|Dates: ||1889, 3 December - 1963, 27 April|
|Born: ||US, GA, Atlanta|
|Died: ||US, CA, Los Angeles|
Approved biography for Frederick R. Archer
(Courtesy of Christian Peterson)
Fred R. Archer was active in Southern California from the mid-1910s past mid-century. He was influential as the leader of the important Camera Pictorialists of Los Angeles and as a teacher of professional photographers. His pictorial work included both traditional and modernist-inspired images.
Archer was born in Atlanta on December 3, 1889, but six months later his family moved to California. He father was a photographer and the proprietor of a photographic-equipment repair shop, where young Fred worked. He received additional training while serving as an aerial photographer in France during World War I.
Archer worked in Southern California’s growing film industry for fifteen years, beginning immediately after the war. For the first five years, he was employed by Universal Studios, where he pioneered the use of photographic backgrounds for titles. Subsequently, he worked on Cecil B. DeMille’s film King of Kings and at Warner Brothers, where he made celebrity portraits for three years.
In 1935, Archer left motion pictures to begin teaching. For several years, he was head of the photographic department at what is now the Art Center College of Design in Pasadena. In 1942, however, he established in Los Angeles the Fred Archer School of Photography, which trained portrait photographers; by the end of the decade the school had grown to a campus of seven buildings. In 1948, he authored his only book, Fred Archer on Portraiture, which he undoubtedly used as a text at the school.
In addition to his vocation, Archer was an avid pictorialist for many years. He began exhibiting in 1914, when one of his creative pieces was included in the prestigious London salon. He continued to send work regularly to salons into the mid-1940s. Archer also assumed a leadership role in the Camera Pictorialists of Los Angeles, the most prominent camera club on the West Coast. In 1914, he was the youngest founding member of the group, and when it disbanded about thirty-five years later he was the only remaining original member. He was the group’s designated director for many years and a regular judge of its annual salons.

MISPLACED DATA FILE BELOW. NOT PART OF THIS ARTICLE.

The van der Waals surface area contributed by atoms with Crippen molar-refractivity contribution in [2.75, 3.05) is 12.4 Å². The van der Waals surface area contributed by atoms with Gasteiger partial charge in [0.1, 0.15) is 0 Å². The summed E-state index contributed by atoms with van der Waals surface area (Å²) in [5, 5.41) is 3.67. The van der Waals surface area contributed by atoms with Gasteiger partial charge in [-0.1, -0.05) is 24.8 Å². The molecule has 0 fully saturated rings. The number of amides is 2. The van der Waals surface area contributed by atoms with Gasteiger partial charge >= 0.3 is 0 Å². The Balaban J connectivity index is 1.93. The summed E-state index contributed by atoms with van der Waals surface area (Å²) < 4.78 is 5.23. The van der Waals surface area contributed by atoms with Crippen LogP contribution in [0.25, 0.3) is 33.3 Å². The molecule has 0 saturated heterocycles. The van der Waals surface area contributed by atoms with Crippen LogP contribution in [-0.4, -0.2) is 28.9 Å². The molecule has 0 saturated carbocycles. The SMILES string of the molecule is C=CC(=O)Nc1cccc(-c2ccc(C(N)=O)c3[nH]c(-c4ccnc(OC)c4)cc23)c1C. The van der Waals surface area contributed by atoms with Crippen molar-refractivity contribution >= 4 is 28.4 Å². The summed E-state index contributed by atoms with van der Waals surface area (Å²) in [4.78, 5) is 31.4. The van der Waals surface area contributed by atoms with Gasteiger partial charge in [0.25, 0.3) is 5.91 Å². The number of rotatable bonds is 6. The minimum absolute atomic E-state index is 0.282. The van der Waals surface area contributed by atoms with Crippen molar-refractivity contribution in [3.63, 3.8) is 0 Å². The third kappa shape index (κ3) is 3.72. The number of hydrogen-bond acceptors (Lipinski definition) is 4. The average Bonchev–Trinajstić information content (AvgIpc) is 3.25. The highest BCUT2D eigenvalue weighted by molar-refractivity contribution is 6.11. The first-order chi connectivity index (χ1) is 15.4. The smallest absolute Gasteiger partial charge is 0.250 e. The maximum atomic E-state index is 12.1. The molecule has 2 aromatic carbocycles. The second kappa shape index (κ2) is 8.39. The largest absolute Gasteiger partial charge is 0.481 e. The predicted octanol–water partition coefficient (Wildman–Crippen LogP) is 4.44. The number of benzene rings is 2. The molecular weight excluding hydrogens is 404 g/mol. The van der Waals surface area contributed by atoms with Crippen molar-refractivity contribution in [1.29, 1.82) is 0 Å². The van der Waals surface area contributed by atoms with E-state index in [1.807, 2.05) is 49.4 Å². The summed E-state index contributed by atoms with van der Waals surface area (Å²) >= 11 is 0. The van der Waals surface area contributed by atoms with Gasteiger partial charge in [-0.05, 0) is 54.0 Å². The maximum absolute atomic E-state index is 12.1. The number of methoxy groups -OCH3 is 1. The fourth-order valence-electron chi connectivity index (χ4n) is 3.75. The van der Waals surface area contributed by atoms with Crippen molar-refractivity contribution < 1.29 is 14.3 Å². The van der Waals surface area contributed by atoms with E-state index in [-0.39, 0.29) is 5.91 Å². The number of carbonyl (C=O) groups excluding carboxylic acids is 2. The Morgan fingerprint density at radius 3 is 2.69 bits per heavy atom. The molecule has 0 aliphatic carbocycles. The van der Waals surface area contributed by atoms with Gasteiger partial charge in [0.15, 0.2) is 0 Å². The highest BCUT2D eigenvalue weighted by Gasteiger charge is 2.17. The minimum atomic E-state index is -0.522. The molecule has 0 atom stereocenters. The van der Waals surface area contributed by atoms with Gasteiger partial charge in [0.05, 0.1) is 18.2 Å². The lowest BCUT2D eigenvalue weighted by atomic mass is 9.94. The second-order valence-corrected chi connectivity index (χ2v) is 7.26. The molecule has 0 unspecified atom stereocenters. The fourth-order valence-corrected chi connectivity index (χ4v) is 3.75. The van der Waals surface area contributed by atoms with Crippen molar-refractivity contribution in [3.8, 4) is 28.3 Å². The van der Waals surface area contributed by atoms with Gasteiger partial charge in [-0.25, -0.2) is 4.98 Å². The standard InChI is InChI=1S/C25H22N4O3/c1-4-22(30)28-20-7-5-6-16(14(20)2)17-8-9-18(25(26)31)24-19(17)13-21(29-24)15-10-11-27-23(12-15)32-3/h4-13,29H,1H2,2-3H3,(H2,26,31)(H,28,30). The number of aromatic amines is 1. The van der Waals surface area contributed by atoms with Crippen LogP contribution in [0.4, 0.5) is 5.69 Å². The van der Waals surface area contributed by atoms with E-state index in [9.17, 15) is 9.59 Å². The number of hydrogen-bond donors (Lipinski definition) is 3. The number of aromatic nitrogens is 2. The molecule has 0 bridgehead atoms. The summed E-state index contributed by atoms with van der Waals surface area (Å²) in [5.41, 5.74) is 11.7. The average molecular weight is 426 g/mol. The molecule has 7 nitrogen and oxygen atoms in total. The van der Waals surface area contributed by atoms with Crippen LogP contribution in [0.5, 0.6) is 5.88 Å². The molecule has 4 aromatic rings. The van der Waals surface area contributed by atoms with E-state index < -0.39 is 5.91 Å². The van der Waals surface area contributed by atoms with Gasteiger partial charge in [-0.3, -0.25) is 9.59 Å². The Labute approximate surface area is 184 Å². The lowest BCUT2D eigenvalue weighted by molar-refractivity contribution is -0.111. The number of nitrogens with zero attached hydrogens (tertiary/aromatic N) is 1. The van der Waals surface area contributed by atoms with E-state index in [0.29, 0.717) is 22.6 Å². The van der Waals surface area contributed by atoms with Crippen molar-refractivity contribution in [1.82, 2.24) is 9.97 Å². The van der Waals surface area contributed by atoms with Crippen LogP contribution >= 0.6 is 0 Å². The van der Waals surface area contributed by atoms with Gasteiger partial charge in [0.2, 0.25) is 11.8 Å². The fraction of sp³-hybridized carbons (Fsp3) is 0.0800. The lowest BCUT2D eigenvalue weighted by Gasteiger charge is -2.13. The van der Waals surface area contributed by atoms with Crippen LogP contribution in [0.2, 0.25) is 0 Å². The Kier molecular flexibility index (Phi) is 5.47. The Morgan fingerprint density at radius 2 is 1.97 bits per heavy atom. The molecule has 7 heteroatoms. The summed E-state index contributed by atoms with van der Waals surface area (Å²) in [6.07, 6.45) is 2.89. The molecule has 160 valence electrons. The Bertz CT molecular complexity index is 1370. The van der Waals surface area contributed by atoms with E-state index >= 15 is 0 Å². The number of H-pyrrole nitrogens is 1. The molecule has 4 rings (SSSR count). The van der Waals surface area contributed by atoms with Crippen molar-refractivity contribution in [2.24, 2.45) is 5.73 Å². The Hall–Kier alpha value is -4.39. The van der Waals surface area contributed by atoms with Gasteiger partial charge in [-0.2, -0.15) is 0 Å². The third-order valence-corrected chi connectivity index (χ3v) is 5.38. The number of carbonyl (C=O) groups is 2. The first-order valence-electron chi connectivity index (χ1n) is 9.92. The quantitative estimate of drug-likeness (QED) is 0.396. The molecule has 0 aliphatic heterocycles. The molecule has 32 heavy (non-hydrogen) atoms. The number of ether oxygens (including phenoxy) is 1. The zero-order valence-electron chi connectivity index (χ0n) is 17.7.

Archer seems to have produced primarily two bodies of creative work. One, containing abstract and design-oriented modernist images, is characterized by the use of mirrors, reflected light, and hard-edge subject matter. The second body of work is solidly pictorial, consisting mainly of figures set on either miniature or full-scale movie sets.
Archer remained active throughout the 1950s. He continued to judge photographic salons and received two of the Photographic Society of America’s highest awards—an honorary fellowship (Hon. FPSA) and the Stuyvesant Peabody Award. Fred R. Archer died on April 27, 1963, in Los Angeles.
Christian A. Peterson Pictorial Photography at the Minneapolis Institute of Arts (Christian A. Peterson: Privately printed, 2012)
This biography is courtesy and copyright of Christian Peterson and is included here with permission.
Date last updated: 1 June 2013.
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